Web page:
To put it mildly, we didn't heed that advice. Luckily, our family and friends still made it feel like such a magical time for us by supporting our every move (literal and otherwise) from afar. They showered us with love through a virtual baby shower (expectant parents nowadays can relate!) featuring the unwrapping of gifts they were able to ship straight to me from my Target registry.

Here's one piece of advice I did take: I registered at Target so I could take advantage of the retailer's benefits for registrants, which include a welcome kit valued over $100, a universal registry function and more. Fast-forward a few years and Target has made the registration perks even better for expectant parents: As of August 2020, they've added a Year of Exclusive Deals, which gives users who also sign up for Target Circle a full year of savings after baby is born on all those new mama essentials, from formula to diapers and beyond.

Honestly, even without the significant perks of a free welcome kit with more than $100 in coupons, additional 15% off coupons to complete the registry and a full year of free returns, registering at Target wasn't a hard sell for me: Even though the experience of shopping for baby items was new, shopping with Target felt like returning home to me… and the comfort of that was such a gift.

And of course, Target's registry plays a vital role right now, as expectant parents everywhere are being forced to cancel in-person baby showers and navigate early parenthood without the help of a hands-on village. A registry like this represents a safe way for communities to come through for new parents. If you're anything like me (or any of the other mamas here at Motherly), you certainly have emotional ties and fond memories associated with Target.

What to register for at Target was also an easy talking point as I began to connect with moms in my new community. I will always remember going on a registry-building spree with my next door neighbor, who had young children of her own. As we walked the aisles of Target back in 2015, she suggested items to add… and we laid the foundation for what has since become one of my most cherished friendships.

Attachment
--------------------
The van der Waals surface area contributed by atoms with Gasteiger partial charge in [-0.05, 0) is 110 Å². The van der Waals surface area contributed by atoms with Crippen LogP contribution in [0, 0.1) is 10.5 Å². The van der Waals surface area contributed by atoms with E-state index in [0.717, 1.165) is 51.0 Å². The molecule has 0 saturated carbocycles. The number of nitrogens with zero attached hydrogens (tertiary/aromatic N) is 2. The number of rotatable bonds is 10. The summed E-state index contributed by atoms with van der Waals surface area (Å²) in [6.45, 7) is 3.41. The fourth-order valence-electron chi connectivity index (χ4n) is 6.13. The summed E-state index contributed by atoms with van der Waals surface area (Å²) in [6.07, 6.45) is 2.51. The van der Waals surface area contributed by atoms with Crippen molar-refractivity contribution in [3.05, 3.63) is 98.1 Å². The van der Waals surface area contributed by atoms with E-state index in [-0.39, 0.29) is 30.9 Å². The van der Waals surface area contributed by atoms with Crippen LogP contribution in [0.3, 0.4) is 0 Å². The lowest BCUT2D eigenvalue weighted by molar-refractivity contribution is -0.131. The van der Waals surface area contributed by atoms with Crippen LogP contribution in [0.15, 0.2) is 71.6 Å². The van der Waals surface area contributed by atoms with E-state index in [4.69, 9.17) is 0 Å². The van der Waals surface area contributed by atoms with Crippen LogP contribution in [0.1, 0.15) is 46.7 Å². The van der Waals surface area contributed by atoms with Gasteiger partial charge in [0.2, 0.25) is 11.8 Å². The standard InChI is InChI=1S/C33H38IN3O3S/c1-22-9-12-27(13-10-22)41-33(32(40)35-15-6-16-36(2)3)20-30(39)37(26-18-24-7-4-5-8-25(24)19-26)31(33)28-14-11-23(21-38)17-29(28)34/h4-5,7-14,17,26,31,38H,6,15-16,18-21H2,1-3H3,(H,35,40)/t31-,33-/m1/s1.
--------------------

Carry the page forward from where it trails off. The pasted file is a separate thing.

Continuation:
Even as I made connections in my new hometown, I was nervous that expecting my first baby wouldn't feel as special as if I were near family and friends. But my loved ones exceeded all expectations by adding the most thoughtful notes to gifts. They hosted a beautiful virtual baby shower and even encouraged me to keep the registry going after my baby made his debut and new needs arose.

In the years since, "community" has taken on a wonderfully complex new meaning for me… and, in these times of social distancing, for the rest of the world. I've come to cherish my newfound friends in our local community alongside those long-time friends who are scattered around the county and my virtual mama friends.

Now, as my friends' families grow, I'm so grateful that I can show them the same love and support I felt during my first pregnancy. I sing the praises of Target's baby registry—especially in light of the pandemic, since I know mamas can do everything from a distance thanks to Target's website and the added benefit of getting trusted reviews and helpful registry checklists.

And now that I'm on the gift-buying side of the equation, I've found new joy in picking thoughtful gifts for my friends. (Because goodness knows Target has something for everyone!)

For my friend who is a fellow runner, I teamed up with a few others to give the jogging stroller she had on her registry.

For my friend who is a bookworm, I helped her start her baby's library with a few books that are also well-loved in our home.

For other friends, I've bundled together complete "sets" with everything they need for bathing or feeding their children.

I know from my own experience that, yes, the registry purchases are so appreciated, but the thoughtfulness and the support they represent means even more. Because although my village may have been distant, the support they showed me was the next best thing to in-person hugs.

Start your own Target Baby Registry here to experience a Year of Benefits including a Year of Exclusive Deals through Target Circle to enjoy for a full year following your baby's arrival, a year of free returns, two 15% off completion coupons and a free welcome kit ($100 value).

This article was sponsored by Target. Thank you for supporting the brands that support Motherly and mamas.